• The apprenticeship levy to fund apprenticeship training is due to come into effect on 6 April 2017. Employers will pay the monthly levy via PAYE if they have a paybill of more than £3 million.
  • Employers in England that pay the levy will be able to access funding through a digital service. The new system of funding is expected to operate from 1 May 2017.
  • Employers that do not pay the levy will also be able to access funding for apprenticeships.


  1. There will be an immigration skills charge – 6th April 2017


  • Employers that sponsor skilled workers under tier 2 of the immigration points-based system will have to pay a levy of £1,000 per certificate of sponsorship per year (£364 for small employers and charities).
  • The levy will apply in relation to each worker under tier 2, although there are some exemptions.
  • From April 2017, the Government is planning to introduce a requirement for those workers coming to the UK under tier 2 for certain posts in the education, social care and health sectors, to obtain criminal records certificates from the countries that they have lived in over the last 10 years


  1. Reform to the intermediaries rules (IR35) in the public sector – 6th April 2017


  • The intermediaries rules (IR35) may apply where an individual supplies his or her services to a client via an intermediary, such as a personal service company.
  • If the individual could be regarded as an employee if the intermediary did not exist, the rules apply and the intermediary must make deductions for income tax and national insurance contributions (NICs) on the salary and wages that it pays to the individual.
  • New rules are expected to apply in relation to payments made from 6 April 2017 by public authorities paying a personal service company or other intermediary.
  • The public authority will have responsibility for establishing if the intermediaries rules apply and, if they do, making the tax and NIC deductions.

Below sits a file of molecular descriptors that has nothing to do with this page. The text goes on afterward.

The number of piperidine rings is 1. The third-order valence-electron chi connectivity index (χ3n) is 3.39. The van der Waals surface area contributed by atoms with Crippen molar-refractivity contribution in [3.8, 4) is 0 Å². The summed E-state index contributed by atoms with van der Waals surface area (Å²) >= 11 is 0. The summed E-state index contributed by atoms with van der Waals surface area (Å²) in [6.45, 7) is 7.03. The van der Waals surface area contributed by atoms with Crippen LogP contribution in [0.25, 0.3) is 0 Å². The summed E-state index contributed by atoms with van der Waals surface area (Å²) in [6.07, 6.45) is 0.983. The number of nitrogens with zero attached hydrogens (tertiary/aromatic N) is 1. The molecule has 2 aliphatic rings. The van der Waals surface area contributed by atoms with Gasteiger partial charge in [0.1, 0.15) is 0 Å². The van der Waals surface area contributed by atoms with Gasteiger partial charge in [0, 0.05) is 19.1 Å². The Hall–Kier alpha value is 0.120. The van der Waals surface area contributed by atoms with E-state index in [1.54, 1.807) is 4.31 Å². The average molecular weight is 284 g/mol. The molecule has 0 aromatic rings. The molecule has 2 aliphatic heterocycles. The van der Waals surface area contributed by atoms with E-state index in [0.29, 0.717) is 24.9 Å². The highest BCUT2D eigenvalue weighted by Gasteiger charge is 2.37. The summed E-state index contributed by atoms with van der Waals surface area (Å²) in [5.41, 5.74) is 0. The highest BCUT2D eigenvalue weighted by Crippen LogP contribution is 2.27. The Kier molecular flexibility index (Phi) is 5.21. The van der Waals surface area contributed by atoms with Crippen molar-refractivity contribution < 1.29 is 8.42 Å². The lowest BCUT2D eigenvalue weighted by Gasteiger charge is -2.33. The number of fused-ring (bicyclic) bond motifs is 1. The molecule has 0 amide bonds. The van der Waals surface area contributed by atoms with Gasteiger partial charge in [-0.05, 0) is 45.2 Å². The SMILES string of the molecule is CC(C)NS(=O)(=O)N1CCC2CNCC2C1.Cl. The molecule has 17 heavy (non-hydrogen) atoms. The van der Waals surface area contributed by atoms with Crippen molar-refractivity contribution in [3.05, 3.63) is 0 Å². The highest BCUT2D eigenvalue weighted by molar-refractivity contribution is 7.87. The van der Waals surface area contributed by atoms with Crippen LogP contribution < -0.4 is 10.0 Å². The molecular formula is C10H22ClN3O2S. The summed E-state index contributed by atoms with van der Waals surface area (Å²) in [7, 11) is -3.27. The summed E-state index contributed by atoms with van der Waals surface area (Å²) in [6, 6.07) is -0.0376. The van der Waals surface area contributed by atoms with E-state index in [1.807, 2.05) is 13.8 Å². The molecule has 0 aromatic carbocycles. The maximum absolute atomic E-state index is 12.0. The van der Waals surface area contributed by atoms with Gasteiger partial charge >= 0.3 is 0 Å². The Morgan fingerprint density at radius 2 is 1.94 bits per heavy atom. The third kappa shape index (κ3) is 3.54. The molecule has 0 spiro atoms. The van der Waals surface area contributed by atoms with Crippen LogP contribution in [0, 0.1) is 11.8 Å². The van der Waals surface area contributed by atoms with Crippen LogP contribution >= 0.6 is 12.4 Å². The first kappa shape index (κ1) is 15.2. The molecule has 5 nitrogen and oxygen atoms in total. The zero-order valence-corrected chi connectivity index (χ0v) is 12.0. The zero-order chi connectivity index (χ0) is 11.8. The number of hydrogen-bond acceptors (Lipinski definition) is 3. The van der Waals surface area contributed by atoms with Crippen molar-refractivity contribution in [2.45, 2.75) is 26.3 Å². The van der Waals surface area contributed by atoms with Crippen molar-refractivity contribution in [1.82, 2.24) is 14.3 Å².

1. Tax advantages under salary-sacrifice arrangements to be limited – 6th April 2017


  • Benefits-in-kind attracting tax and NIC advantages when they are provided under a salary-sacrifice scheme, are to be limited.
  • This change is expected to take effect from 6 April 2017, with some exemptions.
  • Arrangements already in place are protected until April 2018, and until April 2021 for some benefits.


  1. Pensions advice allowance is introduced – 6th April 2017


  • Members of defined-contribution and hybrid pension schemes will be able to take a tax-free amount of £500.00 from their scheme, to be redeemed against the expense of financial advice.
  • It is expected that this allowance will take effect from 6 April 2017.
  • The value of pensions advice provided by employers on which there is tax and NIC relief will increase from £150.00 to £500.00


Farleys Solicitors LLP specialise in a commercial employment law & HR for businesses. Advice and support includes contracts of employment, staff handbooks, directors service agreements, apprentices, equal pay, recruitment, restructures, disciplinaries, grievances, employee exits, settlement agreements; and Employment Tribunal defence and representation.

If you require any assistance with any of the above please contact Farleys Employment Law & HR team on 0845 287 0939 or send an enquiry through our online contact form and we will be in touch with you.